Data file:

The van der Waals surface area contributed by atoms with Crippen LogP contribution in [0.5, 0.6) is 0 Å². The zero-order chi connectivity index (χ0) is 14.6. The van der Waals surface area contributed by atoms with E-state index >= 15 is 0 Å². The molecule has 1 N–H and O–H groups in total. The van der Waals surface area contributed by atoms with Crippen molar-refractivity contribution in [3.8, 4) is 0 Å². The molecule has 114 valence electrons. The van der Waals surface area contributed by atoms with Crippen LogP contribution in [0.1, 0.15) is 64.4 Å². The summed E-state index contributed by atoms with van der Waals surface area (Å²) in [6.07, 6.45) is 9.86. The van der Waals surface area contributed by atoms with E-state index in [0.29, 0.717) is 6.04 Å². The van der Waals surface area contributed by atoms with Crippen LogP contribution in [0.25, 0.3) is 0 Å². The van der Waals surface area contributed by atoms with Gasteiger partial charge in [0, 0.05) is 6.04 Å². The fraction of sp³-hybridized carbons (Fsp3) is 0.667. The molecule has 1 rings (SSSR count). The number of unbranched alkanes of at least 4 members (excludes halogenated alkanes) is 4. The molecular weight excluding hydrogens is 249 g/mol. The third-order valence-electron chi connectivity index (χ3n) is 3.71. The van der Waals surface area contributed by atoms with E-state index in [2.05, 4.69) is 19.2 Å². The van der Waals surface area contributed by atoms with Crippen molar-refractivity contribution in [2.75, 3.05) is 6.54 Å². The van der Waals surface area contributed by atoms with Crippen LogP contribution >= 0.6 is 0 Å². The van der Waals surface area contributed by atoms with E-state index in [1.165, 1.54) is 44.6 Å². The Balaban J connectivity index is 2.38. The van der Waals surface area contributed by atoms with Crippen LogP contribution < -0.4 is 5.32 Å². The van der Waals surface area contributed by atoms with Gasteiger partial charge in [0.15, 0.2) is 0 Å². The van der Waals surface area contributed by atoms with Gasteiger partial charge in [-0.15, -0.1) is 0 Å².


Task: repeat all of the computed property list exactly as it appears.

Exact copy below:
The van der Waals surface area contributed by atoms with Crippen LogP contribution in [0.5, 0.6) is 0 Å². The zero-order chi connectivity index (χ0) is 14.6. The van der Waals surface area contributed by atoms with E-state index >= 15 is 0 Å². The molecule has 1 N–H and O–H groups in total. The van der Waals surface area contributed by atoms with Crippen molar-refractivity contribution in [3.8, 4) is 0 Å². The molecule has 114 valence electrons. The van der Waals surface area contributed by atoms with Crippen LogP contribution in [0.1, 0.15) is 64.4 Å². The summed E-state index contributed by atoms with van der Waals surface area (Å²) in [6.07, 6.45) is 9.86. The van der Waals surface area contributed by atoms with E-state index in [0.29, 0.717) is 6.04 Å². The van der Waals surface area contributed by atoms with Crippen LogP contribution in [0.25, 0.3) is 0 Å². The van der Waals surface area contributed by atoms with Gasteiger partial charge in [0, 0.05) is 6.04 Å². The fraction of sp³-hybridized carbons (Fsp3) is 0.667. The molecule has 1 rings (SSSR count). The number of unbranched alkanes of at least 4 members (excludes halogenated alkanes) is 4. The molecular weight excluding hydrogens is 249 g/mol. The third-order valence-electron chi connectivity index (χ3n) is 3.71. The van der Waals surface area contributed by atoms with E-state index in [2.05, 4.69) is 19.2 Å². The van der Waals surface area contributed by atoms with Crippen molar-refractivity contribution in [2.75, 3.05) is 6.54 Å². The van der Waals surface area contributed by atoms with Crippen LogP contribution >= 0.6 is 0 Å². The van der Waals surface area contributed by atoms with E-state index in [1.165, 1.54) is 44.6 Å². The Balaban J connectivity index is 2.38. The van der Waals surface area contributed by atoms with Crippen LogP contribution < -0.4 is 5.32 Å². The van der Waals surface area contributed by atoms with Gasteiger partial charge in [0.15, 0.2) is 0 Å². The van der Waals surface area contributed by atoms with Gasteiger partial charge in [-0.15, -0.1) is 0 Å².